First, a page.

Create quiet areas

Establishing a routine around your work schedule can address the lack of structure when working from home. This can help preserve your mental energy on mundane tasks and enhance your focus on more complex tasks.

Routines can be anything from starting your morning with a cup of coffee to ending your day with a reflective journal. These habits are best done in quiet areas that promote relaxation. For this reason, make spaces dedicated to pre- or post-work unwinding, like a breakfast nook.

Dedicate spaces for socialisation

Attending virtual meetings technically counts as socialising. Still, nothing beats being fully present with your friends and family and simply living in the moment.

This is where thoughtful home design comes into play. To improve your work-life balance and stay connected to your loved ones (without any mediating technology), create spaces for socialisation within your home.

An inviting dining room or a mini bar can encourage you to make time for your social life. This space can also give you something to look forward to after an exhausting workday.

Invest in an outdoor living space

Rest is productive, so prioritise planning your downtime. If you have to, block breaks out in your calendar. Make them a non-negotiable as part of your conscious effort to improve your work-life balance.

These rest periods should be restorative and meaningful. So instead of scrolling on social media during your downtime, consider going on “backyard getaways.” Turning your yard into a cosy space is achievable with a deck, hammock, and outdoor lighting.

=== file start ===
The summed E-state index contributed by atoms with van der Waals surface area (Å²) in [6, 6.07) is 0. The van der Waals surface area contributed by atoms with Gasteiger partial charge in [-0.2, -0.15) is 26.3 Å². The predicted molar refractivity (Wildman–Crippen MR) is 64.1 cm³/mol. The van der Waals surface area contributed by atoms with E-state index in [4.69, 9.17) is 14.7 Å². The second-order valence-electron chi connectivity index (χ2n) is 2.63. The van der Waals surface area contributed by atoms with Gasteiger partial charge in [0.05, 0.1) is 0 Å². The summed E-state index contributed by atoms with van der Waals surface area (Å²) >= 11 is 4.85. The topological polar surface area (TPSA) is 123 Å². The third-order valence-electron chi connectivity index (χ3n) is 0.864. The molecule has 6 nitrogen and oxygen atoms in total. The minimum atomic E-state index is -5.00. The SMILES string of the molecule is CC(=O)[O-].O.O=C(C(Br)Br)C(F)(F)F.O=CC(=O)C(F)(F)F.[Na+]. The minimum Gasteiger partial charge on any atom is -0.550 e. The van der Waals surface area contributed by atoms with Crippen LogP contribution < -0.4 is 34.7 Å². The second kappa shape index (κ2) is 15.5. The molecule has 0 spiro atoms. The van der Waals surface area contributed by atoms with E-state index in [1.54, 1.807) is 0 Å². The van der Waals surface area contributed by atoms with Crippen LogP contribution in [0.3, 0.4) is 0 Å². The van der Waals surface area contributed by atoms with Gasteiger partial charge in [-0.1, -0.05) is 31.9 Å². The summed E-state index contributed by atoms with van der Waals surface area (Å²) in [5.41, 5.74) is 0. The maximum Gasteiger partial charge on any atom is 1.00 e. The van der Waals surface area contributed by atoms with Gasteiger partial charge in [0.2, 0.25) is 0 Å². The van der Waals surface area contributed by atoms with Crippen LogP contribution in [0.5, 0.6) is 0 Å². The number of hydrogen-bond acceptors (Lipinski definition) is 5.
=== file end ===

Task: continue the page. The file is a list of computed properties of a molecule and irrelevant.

Growing an indoor garden is a great alternative if you don’t have an outdoor space. Surrounding yourself with plants while working can help reduce your mental fatigue and boost your productivity by 15%.

Dedicate a space for workouts

Taking care of your health is vital, especially since working from home usually means living a more sedentary lifestyle. This is why you need to make time to work out just like you attend work meetings.

Improving your well-being and maintaining a work-life balance involves prioritisation and scheduling. This could mean choosing to exercise instead of binge-watching your favourite show after work.

Dedicating a space for workouts can also motivate you to exercise. It doesn’t necessarily have to be a full-blown home gym; a spare room with enough space for basic at-home exercise will do.

Cosy up your bedroom

Work-life balance and sleep create a self-perpetuating cycle.

Maintaining a work-life balance helps you sleep restfully. Similarly, consistently getting a good night’s sleep promotes a better balance between work and personal life. For this reason, make sleep a priority.

A relaxing sleeping environment is crucial for restful sleep. To make your bedroom as comfortable as possible, invest in a good mattress, incorporate natural materials, and opt for warm-coloured lamps.

Set your home up for a better work-life balance

Achieving a better work-life balance can be challenging, especially when you live where you work. Fortunately, separating your work life from your personal life is attainable with intentional home design. To start striking a balance between your work and personal space, follow the tips in this article.